Books Rule

Harry Potter books convey more accurate depiction than movies

In the fall of fourth grade, on a camping trip, I took my beloved Harry Potter and the Goblet of Fire for my main entertainment for the week-long trip. I raced through the pages and ended up finishing it two days before the end of the trip. Eager to see how the movie version compared, the first thing I did when I got home was watch it. Through watching it, I learned that the movie missed major important plot details, or did not go fully in depth into many of the major events of the story. The movie did not give the same feel of the book, and it felt more like merely an outline of the story I loved. 

I understand that in most movies adapted from books, those changes aren’t unusual; many key details get omitted in order to keep up with budgeting or to not have a 10-hour movie. This makes sense, as no one would see a movie of that length. It simply is not of human interest to sit down for an extended period of time watching the same movie. But the budget for “Harry Potter and the Sorcerer’s Stone,” for example, was $125 million. This movie was also only two hours and 32 minutes long, a length that allowed for many plot gaps within it. If the movie was over this length though, the budget would have been through the roof, which could have affected the ability to make more films down the road.

Despite these hurdles, though, the “Harry Potter” filmmakers changed the overall composition of the characters and that’s a problem. For example, the in-depth persona of the icon of the book, Harry Potter, is never achieved to its fullest extent in the movies. You get the overall view of who he is, but not his true self. His backstory, which includes the moment of how he became so famous is too overgeneralized. Additionally, Ron and Hermione, who are so pivotal to the books’ plot, often get treated as side characters. Audiences never get an in-depth aspect of who they are as characters and the aspects of them that make these loveable characters seem like true people. Hermione is merely seen as the intelligent friend, and Ron the friend who has many siblings and is slightly awkward.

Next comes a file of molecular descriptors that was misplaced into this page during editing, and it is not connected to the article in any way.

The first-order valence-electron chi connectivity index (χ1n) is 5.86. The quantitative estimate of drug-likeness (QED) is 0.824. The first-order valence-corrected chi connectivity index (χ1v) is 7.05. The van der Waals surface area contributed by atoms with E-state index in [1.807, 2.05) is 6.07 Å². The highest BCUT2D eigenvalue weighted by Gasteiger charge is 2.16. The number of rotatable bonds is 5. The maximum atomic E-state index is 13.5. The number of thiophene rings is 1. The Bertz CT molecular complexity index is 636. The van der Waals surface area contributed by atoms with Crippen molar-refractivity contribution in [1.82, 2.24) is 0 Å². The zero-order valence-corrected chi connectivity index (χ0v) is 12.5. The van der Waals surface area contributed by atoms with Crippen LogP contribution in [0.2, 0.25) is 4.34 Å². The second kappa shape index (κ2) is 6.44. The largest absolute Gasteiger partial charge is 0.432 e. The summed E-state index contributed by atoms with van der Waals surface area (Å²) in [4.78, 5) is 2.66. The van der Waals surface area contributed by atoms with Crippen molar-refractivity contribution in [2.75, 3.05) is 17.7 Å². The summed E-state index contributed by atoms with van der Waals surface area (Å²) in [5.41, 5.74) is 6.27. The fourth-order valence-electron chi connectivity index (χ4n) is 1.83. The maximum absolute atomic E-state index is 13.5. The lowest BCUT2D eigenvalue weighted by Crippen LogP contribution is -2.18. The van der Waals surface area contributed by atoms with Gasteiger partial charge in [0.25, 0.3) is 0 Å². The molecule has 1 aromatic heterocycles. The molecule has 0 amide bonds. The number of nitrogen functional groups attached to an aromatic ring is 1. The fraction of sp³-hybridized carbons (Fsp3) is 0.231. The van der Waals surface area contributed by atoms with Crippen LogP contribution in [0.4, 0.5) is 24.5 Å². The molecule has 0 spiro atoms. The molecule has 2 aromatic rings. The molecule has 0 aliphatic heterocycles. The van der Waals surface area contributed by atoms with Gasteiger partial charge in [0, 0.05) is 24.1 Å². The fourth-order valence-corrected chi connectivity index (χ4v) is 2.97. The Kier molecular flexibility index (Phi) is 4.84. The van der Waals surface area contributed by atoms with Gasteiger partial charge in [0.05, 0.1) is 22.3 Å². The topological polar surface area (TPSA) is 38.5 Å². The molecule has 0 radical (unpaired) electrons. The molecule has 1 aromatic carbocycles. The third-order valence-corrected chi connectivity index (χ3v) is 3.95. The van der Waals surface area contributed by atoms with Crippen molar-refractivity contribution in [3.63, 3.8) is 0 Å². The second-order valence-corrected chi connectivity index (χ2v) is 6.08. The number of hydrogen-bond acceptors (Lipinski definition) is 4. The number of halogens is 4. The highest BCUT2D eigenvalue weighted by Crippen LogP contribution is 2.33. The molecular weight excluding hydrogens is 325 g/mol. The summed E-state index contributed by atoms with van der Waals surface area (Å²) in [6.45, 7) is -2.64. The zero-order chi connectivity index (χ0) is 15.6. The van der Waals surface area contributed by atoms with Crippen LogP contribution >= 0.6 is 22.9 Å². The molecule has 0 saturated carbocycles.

While I understand very few movies fully capture a book author’s true intent, many people still view movies as the better choice because they take less time to consume and give a nice overview of the story that does not require much focus. In the case of Harry Potter, though, not reading the books can lead many to not get the experience the author intended. In this case, they miss out on a great story that captured the hearts of many.